Am I being all doom-and-gloom these days? Will this place soon turn into Domestic Mess - A Bitter and Sour Slice Of Life? No it won’t. No it isn’t. My readership has grown from zero a month back in January to almost ten thousand a month. You may not have noticed this, but there is a little counter at the bottom of this page telling you how many people have visited since I installed it for all to see, on June 23rd.

Out of these (almost) ten thousand visits, many of them will be knitting and crocheting people, others will be people interested only in food and cooking, others are real-life friends who can now gain an insight much more accurate than any afternoon spent with me could provide them with. And then... others will be writers who are well-read and well-educated, who know what they are doing and where they are going, except their self-esteem is non-existent.

When I wrote this, I didn’t write it in order to have a dig at agents. If I wanted to have a dig at anything or anyone, there would be venom dripping off your screen because a certain type of criticism is fun to read and even more fun to write, yet, it is not subtle nor long-lasting. I wrote The Agent Fairy in order to encourage and, yes, even inspire creative people to have more faith in their capabilities before those three hundred rejections come through the door. And if you still have to ask yourself why your work is so little valued, why your gift of creativity is unrecognised and scorned, or why everything is shit, do not waste your time with this (although it will give you yet another example of shit itself), read this instead:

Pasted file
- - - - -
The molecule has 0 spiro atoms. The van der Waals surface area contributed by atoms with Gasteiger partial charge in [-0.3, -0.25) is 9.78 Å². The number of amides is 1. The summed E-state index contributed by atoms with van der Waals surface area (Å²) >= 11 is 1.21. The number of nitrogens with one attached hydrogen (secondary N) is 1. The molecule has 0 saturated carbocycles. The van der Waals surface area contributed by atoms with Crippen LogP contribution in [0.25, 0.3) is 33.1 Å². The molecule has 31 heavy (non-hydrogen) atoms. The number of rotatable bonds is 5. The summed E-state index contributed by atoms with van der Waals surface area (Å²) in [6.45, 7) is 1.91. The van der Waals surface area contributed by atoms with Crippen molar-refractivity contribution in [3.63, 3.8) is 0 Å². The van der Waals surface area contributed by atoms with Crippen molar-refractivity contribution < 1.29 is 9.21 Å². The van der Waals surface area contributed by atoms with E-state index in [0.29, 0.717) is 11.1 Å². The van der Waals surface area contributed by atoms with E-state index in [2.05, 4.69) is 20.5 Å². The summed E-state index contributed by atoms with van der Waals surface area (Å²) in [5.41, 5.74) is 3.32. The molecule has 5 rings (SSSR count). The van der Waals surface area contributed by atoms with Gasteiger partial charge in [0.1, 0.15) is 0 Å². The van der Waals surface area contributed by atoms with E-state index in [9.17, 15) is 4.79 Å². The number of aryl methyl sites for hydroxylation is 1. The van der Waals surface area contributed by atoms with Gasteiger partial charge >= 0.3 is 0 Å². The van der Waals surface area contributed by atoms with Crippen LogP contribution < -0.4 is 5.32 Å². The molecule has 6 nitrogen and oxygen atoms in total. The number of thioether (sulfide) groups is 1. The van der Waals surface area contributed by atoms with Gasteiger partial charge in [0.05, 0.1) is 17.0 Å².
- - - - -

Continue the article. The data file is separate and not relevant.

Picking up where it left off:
“ [...] “While the price of gold is more or less stable, the price of shit has seen astronomical growth in the last thirty years. And it’s still rising” [...] The transmutation of shit into gold is nevertheless no simple thing, for if it were we would all be rich. You need institutions, galleries, media, a market, publicity, interpreters (those who will explain the meaning of the artistic gesture), promoters, art dealers, critics, and, of course, consumers.


There is, presumably, something in the very nature of shit that makes it so loooooved. And however much the theoreticians of popular culture try to explain why shit ought to be loved, the most attractive aspect of shit is nevertheless its availability. Shit is accessible to everyone, shit is what unites us, we can stumble across shit at every moment, step into it, slip on it, shit follows us wherever we go, shit waits patiently on our doorstep [...]. So who wouldn’t love it! And love alone is the magic formula that turns shit into gold”.